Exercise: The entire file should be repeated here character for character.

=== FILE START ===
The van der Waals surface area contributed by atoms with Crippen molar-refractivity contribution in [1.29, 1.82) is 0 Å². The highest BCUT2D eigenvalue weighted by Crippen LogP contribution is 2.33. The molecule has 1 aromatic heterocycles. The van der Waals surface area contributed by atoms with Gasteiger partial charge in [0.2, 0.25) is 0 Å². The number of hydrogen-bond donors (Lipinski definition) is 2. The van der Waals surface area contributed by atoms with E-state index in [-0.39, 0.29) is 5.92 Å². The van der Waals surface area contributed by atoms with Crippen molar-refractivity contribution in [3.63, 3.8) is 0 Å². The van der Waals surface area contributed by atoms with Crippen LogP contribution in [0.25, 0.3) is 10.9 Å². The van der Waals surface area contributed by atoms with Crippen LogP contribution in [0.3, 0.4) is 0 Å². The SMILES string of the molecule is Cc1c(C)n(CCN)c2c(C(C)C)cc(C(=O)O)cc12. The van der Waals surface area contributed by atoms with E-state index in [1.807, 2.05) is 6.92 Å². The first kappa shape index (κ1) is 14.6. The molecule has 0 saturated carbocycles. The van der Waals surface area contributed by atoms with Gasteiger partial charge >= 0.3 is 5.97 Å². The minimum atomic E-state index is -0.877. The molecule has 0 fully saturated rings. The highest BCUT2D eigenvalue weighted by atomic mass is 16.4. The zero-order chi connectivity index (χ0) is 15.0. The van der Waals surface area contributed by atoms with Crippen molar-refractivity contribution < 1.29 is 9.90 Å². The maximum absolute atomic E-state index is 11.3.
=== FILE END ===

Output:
The van der Waals surface area contributed by atoms with Crippen molar-refractivity contribution in [1.29, 1.82) is 0 Å². The highest BCUT2D eigenvalue weighted by Crippen LogP contribution is 2.33. The molecule has 1 aromatic heterocycles. The van der Waals surface area contributed by atoms with Gasteiger partial charge in [0.2, 0.25) is 0 Å². The number of hydrogen-bond donors (Lipinski definition) is 2. The van der Waals surface area contributed by atoms with E-state index in [-0.39, 0.29) is 5.92 Å². The van der Waals surface area contributed by atoms with Crippen molar-refractivity contribution in [3.63, 3.8) is 0 Å². The van der Waals surface area contributed by atoms with Crippen LogP contribution in [0.25, 0.3) is 10.9 Å². The van der Waals surface area contributed by atoms with Crippen LogP contribution in [0.3, 0.4) is 0 Å². The SMILES string of the molecule is Cc1c(C)n(CCN)c2c(C(C)C)cc(C(=O)O)cc12. The van der Waals surface area contributed by atoms with E-state index in [1.807, 2.05) is 6.92 Å². The first kappa shape index (κ1) is 14.6. The molecule has 0 saturated carbocycles. The van der Waals surface area contributed by atoms with Gasteiger partial charge >= 0.3 is 5.97 Å². The minimum atomic E-state index is -0.877. The molecule has 0 fully saturated rings. The highest BCUT2D eigenvalue weighted by atomic mass is 16.4. The zero-order chi connectivity index (χ0) is 15.0. The van der Waals surface area contributed by atoms with Crippen molar-refractivity contribution < 1.29 is 9.90 Å². The maximum absolute atomic E-state index is 11.3.